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Ecotoxicol Environ Saf. 2014 May;103:74-81. doi: 10.1016/j.ecoenv.2013.10.015. Epub 2013 Dec 4.

Lead gunshot pellet ingestion and tissue lead levels in wild ducks from Argentine hunting hotspots.

Author information

1
Global Health Program, Wildlife Conservation Society, Amenabar 1595, 1426 Ciudad de Buenos Aires, Argentina. Electronic address: hferreyra@wcs.org.
2
Centro de Investigaciones en Biodiversidad y Ambiente (ECOSUR), Sunchales 329, 2000 Rosario, Santa Fe, Argentina. Electronic address: mbopi34@gmail.com.
3
Laboratorio de Ecología de Enfermedades, Instituto de Ciencias Veterinarias del Litoral, Universidad Nacional del Litoral and Consejo Nacional de Investigaciones Científicas y Técnicas (UNL - CONICET), R.P. Kreder 2805, 3080 Esperanza, Santa Fe, Argentina. Electronic address: pbeldome@fcv.unl.edu.ar.
4
Global Health Program, Wildlife Conservation Society, Amenabar 1595, 1426 Ciudad de Buenos Aires, Argentina; Facultad de Ciencias Veterinarias, Universidad Nacional del Centro de la Provincia de Buenos Aires, General Pinto 399, 7000 Tandil, Buenos Aires, Argentina. Electronic address: andreaca@vet.unicen.edu.ar.
5
Laboratorio de Ecología de Enfermedades, Instituto de Ciencias Veterinarias del Litoral, Universidad Nacional del Litoral and Consejo Nacional de Investigaciones Científicas y Técnicas (UNL - CONICET), R.P. Kreder 2805, 3080 Esperanza, Santa Fe, Argentina.
6
Global Health Program, Wildlife Conservation Society, Amenabar 1595, 1426 Ciudad de Buenos Aires, Argentina; One Health Institute, University of California, Davis, 1089 Veterinary Medicine Drive, VM3B, Ground Floor, Davis, CA 95616, USA. Electronic address: muhart@ucdavis.edu.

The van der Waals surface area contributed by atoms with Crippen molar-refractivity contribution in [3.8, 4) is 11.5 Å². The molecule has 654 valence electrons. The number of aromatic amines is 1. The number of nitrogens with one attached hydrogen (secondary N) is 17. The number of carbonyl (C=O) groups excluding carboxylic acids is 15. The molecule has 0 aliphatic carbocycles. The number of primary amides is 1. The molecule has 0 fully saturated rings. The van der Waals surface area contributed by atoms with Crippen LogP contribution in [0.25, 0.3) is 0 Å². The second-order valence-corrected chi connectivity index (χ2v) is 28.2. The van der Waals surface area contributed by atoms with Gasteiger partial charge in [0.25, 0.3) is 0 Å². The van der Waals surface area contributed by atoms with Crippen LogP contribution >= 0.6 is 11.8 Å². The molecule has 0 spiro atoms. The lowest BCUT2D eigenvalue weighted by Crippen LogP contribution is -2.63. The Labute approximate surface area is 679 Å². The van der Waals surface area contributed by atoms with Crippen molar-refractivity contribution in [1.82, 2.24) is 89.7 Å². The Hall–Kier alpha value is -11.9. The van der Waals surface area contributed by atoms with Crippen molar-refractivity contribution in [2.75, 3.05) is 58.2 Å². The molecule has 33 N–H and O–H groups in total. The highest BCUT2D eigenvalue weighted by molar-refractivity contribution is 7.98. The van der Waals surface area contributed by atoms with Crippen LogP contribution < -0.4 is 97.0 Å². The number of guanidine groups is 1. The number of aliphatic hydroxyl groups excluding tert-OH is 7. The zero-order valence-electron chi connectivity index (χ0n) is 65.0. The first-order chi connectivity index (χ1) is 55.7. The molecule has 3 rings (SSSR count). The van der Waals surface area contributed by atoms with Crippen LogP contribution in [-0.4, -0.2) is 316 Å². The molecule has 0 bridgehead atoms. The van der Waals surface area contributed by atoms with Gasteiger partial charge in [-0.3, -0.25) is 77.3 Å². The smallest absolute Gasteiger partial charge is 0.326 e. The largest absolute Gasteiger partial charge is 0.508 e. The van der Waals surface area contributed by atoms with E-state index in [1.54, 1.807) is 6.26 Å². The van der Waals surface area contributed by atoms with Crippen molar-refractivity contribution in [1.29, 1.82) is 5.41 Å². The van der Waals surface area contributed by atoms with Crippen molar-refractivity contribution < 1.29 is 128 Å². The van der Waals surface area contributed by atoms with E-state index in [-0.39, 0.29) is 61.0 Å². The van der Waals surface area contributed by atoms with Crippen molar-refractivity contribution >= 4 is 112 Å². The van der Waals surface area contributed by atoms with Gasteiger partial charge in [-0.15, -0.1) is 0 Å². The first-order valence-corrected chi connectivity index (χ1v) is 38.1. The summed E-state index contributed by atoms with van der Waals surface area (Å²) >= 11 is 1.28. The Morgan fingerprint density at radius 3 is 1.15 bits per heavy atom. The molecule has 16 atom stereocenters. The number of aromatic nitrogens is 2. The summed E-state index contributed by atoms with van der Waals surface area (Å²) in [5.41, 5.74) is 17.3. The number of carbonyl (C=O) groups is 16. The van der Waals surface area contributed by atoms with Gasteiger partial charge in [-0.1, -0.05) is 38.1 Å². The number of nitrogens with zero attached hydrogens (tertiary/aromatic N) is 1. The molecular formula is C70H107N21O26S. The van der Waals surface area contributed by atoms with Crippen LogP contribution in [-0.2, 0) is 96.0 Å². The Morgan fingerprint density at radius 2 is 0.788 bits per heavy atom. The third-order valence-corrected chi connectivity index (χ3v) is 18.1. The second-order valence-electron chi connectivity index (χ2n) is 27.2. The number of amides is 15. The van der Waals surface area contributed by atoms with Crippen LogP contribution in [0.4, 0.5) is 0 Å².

Abstract

Lead poisoning in waterfowl due to ingestion of lead pellets is a long recognized worldwide problem but poorly studied in South America, particularly in Argentinean wetlands where duck hunting with lead gunshot is extensive. In 2008, we found high pellet ingestion rates in a small sample of hunted ducks. To expand our knowledge on the extent of lead exposure and to assess health risks from spent shot intake, during 2011 and 2012 we sampled 415 hunter-killed ducks and 96 live-trapped ducks. We determined the incidence of lead shot ingestion and lead concentrations in bone, liver and blood in five duck species: whistling duck (Dendrocygna bicolor), white-faced tree duck (D. viduata), black-bellied whistling-duck (D. autumnalis), rosy-billed pochard (Netta peposaca) and Brazilian duck (Amazonetta brasiliensis). The ingestion of lead shot was confirmed in 10.4% of the ducks examined (43/415), with a prevalence that varied by site and year, from 7.6% to 50%. All bone samples (n=382) and over 60% of liver samples (249/412) contained lead concentrations above the detection limit. The geometric mean lead concentration in tissues (mg/kg dry weight) was 0.31 (GSD=3.93) and 3.61 (GSD=4.02) for liver and bone, respectively, and 0.20 (GSD=2.55) in blood (mg/kg wet weight). Lead levels surpassed toxicity thresholds at which clinical poisoning is expected in 3.15% of liver samples, 23.8% of bones and 28% of blood samples. Ducks with ingested lead pellets were much more likely to have high levels of lead in their liver. Rosy-billed pochards were consistently more prone to ingesting lead shot than other duck species sampled. However, whistling ducks showed higher levels of lead in liver and bone. Our results suggest that lead from ammunition could become a substantial threat for the conservation of wild duck populations in Argentina. The replacement of lead by non-toxic shot would be a reasonable and effective solution to this problem.

KEYWORDS:

Argentina; Hunting; Lead shot; Lead toxicosis; Waterfowl

PMID:
24314629
DOI:
10.1016/j.ecoenv.2013.10.015
[Indexed for MEDLINE]

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